Dexter McNabb took it all in as about 200 fifth- through eighth-graders ran across the fields at Menomonie Middle School on Sunday.
The former Green Bay Packer was on hand to speak to the kids participating in the 26th annual Western Wisconsin Youth Football Camp.
McNabb, who played at the University of Florida before being selected by the Packers in the fifth round of the 1992 NFL Draft, knows what it takes to be successful. But he stressed that not everyone can make it that far, and youth camps need to focus on teaching lessons and getting kids interested in the game.
“My message to these kids that are here: embrace it, enjoy it and remember it’s just a sport,” the former fullback said. “These kids right here, first of all, they have drunk the Kool-Aid. You’ve got 200 kids here who could be at home, watching TV and playing Pokemon Go. ... They are here wanting to learn the game of football.”
Menomonie football coach Joe LaBuda, who organizes the three-day camp, says that it’s all about getting kids active and interested.
“What we’re trying to do is get kids to catch a fire about the game,” LaBuda said.
No matter how good kids are or how long they play, McNabb says that everyone can take something away from the game.
“Football is a team sport, it teaches you life skills, it teaches compassion, it teaches you how to get people of all different ethnic backgrounds to come together and accomplish a common goal,” McNabb said. “That’s what life’s about ... trials and tribulations, you get knocked down, you get back up.”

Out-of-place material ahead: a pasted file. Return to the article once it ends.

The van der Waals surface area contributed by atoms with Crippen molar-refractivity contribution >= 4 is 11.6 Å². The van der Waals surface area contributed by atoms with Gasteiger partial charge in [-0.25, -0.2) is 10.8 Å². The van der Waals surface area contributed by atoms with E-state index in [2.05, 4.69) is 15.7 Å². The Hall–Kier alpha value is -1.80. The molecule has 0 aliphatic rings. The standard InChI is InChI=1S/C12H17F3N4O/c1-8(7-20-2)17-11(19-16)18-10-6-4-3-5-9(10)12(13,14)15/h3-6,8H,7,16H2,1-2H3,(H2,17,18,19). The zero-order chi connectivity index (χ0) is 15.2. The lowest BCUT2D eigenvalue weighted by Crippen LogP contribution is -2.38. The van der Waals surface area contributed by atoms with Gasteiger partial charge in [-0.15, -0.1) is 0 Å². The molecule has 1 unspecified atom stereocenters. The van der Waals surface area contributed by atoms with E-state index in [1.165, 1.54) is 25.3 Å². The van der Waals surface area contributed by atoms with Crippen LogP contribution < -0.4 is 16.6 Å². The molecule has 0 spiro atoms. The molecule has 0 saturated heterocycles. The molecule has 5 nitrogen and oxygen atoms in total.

An early connection
McNabb and LaBuda first met in 1988 at the Florida-Georgia High School All-Star Game. LaBuda was coaching in Gainesville, Fla. at the time, while McNabb was a senior who was about to head off to play for the Gators. That shared experience led them to keep in touch over the years.
“Good people remember good people, that was my first impression of him and that was his first impression of me,” McNabb said. “Now I’m trying to give back to kids.”
That attitude is exactly what LaBuda looks for when picking a guest speaker for the camp.
“A big thing we try to do is bring in a speaker that’s a character guy,” LaBuda said.
Keeping options open
Education is an important topic for the 47-year-old McNabb, who lives in De Pere and is an assistant principal at Green Bay West High School.
“You have to be educated if you’re going to do anything,” McNabb said. “And if you’re educated and you’re an athlete, you’re going to have options. If you have options, you’re going to be able to do what you want to do.”
McNabb left himself with options, which he called upon after his NFL career ended in 1995. He was primarily a blocking fullback for the Packers in 1992 and 1993, then was out of the NFL for a year before finishing his career with the Philadelphia Eagles.
“When I walked away from the game, I had options because I had a degree. I knew I was going to be able to do something,” McNabb said. “These kids have to put themselves in a situation to have options, and to do that you have to be educated.”